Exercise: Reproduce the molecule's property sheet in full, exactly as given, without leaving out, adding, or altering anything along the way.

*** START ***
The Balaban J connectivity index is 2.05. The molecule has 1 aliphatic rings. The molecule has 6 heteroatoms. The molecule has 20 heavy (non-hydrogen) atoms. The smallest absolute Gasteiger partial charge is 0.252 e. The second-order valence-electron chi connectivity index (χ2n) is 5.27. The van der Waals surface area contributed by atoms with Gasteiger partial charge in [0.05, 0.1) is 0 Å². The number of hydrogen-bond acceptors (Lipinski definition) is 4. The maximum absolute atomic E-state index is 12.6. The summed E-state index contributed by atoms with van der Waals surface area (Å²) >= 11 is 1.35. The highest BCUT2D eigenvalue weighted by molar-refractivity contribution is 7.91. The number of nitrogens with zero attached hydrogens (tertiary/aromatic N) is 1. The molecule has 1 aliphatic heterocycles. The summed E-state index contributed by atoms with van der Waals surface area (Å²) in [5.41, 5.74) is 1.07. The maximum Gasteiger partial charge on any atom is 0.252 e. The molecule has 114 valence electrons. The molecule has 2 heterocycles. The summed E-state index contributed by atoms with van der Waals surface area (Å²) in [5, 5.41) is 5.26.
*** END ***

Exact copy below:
The Balaban J connectivity index is 2.05. The molecule has 1 aliphatic rings. The molecule has 6 heteroatoms. The molecule has 20 heavy (non-hydrogen) atoms. The smallest absolute Gasteiger partial charge is 0.252 e. The second-order valence-electron chi connectivity index (χ2n) is 5.27. The van der Waals surface area contributed by atoms with Gasteiger partial charge in [0.05, 0.1) is 0 Å². The number of hydrogen-bond acceptors (Lipinski definition) is 4. The maximum absolute atomic E-state index is 12.6. The summed E-state index contributed by atoms with van der Waals surface area (Å²) >= 11 is 1.35. The highest BCUT2D eigenvalue weighted by molar-refractivity contribution is 7.91. The number of nitrogens with zero attached hydrogens (tertiary/aromatic N) is 1. The molecule has 1 aliphatic heterocycles. The summed E-state index contributed by atoms with van der Waals surface area (Å²) in [5.41, 5.74) is 1.07. The maximum Gasteiger partial charge on any atom is 0.252 e. The molecule has 114 valence electrons. The molecule has 2 heterocycles. The summed E-state index contributed by atoms with van der Waals surface area (Å²) in [5, 5.41) is 5.26.